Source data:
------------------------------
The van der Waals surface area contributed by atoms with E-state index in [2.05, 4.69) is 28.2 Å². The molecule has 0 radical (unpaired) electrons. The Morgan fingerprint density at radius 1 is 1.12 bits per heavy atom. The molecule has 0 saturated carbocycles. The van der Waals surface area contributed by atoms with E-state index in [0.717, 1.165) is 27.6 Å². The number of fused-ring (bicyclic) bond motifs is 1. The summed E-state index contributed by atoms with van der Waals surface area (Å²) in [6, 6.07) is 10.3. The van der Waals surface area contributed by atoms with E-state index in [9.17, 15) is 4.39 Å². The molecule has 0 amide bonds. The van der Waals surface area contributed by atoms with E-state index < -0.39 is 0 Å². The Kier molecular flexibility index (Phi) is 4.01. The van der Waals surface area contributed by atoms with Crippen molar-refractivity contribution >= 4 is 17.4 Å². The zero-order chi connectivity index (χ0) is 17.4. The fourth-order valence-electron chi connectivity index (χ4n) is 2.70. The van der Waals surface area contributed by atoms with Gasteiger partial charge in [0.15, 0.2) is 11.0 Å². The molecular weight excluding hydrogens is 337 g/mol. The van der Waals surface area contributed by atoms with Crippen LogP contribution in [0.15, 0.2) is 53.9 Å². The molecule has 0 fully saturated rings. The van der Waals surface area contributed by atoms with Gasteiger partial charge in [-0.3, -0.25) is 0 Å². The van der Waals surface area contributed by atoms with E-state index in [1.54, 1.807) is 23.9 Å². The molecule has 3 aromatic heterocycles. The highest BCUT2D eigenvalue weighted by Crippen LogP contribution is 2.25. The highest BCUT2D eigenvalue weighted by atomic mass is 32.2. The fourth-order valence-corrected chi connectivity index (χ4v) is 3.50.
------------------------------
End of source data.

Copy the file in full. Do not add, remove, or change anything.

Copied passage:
The van der Waals surface area contributed by atoms with E-state index in [2.05, 4.69) is 28.2 Å². The molecule has 0 radical (unpaired) electrons. The Morgan fingerprint density at radius 1 is 1.12 bits per heavy atom. The molecule has 0 saturated carbocycles. The van der Waals surface area contributed by atoms with E-state index in [0.717, 1.165) is 27.6 Å². The number of fused-ring (bicyclic) bond motifs is 1. The summed E-state index contributed by atoms with van der Waals surface area (Å²) in [6, 6.07) is 10.3. The van der Waals surface area contributed by atoms with E-state index in [9.17, 15) is 4.39 Å². The molecule has 0 amide bonds. The van der Waals surface area contributed by atoms with E-state index < -0.39 is 0 Å². The Kier molecular flexibility index (Phi) is 4.01. The van der Waals surface area contributed by atoms with Crippen molar-refractivity contribution >= 4 is 17.4 Å². The zero-order chi connectivity index (χ0) is 17.4. The fourth-order valence-electron chi connectivity index (χ4n) is 2.70. The van der Waals surface area contributed by atoms with Gasteiger partial charge in [0.15, 0.2) is 11.0 Å². The molecular weight excluding hydrogens is 337 g/mol. The van der Waals surface area contributed by atoms with Crippen LogP contribution in [0.15, 0.2) is 53.9 Å². The molecule has 0 fully saturated rings. The van der Waals surface area contributed by atoms with Gasteiger partial charge in [-0.3, -0.25) is 0 Å². The van der Waals surface area contributed by atoms with E-state index in [1.54, 1.807) is 23.9 Å². The molecule has 3 aromatic heterocycles. The highest BCUT2D eigenvalue weighted by Crippen LogP contribution is 2.25. The highest BCUT2D eigenvalue weighted by atomic mass is 32.2. The fourth-order valence-corrected chi connectivity index (χ4v) is 3.50.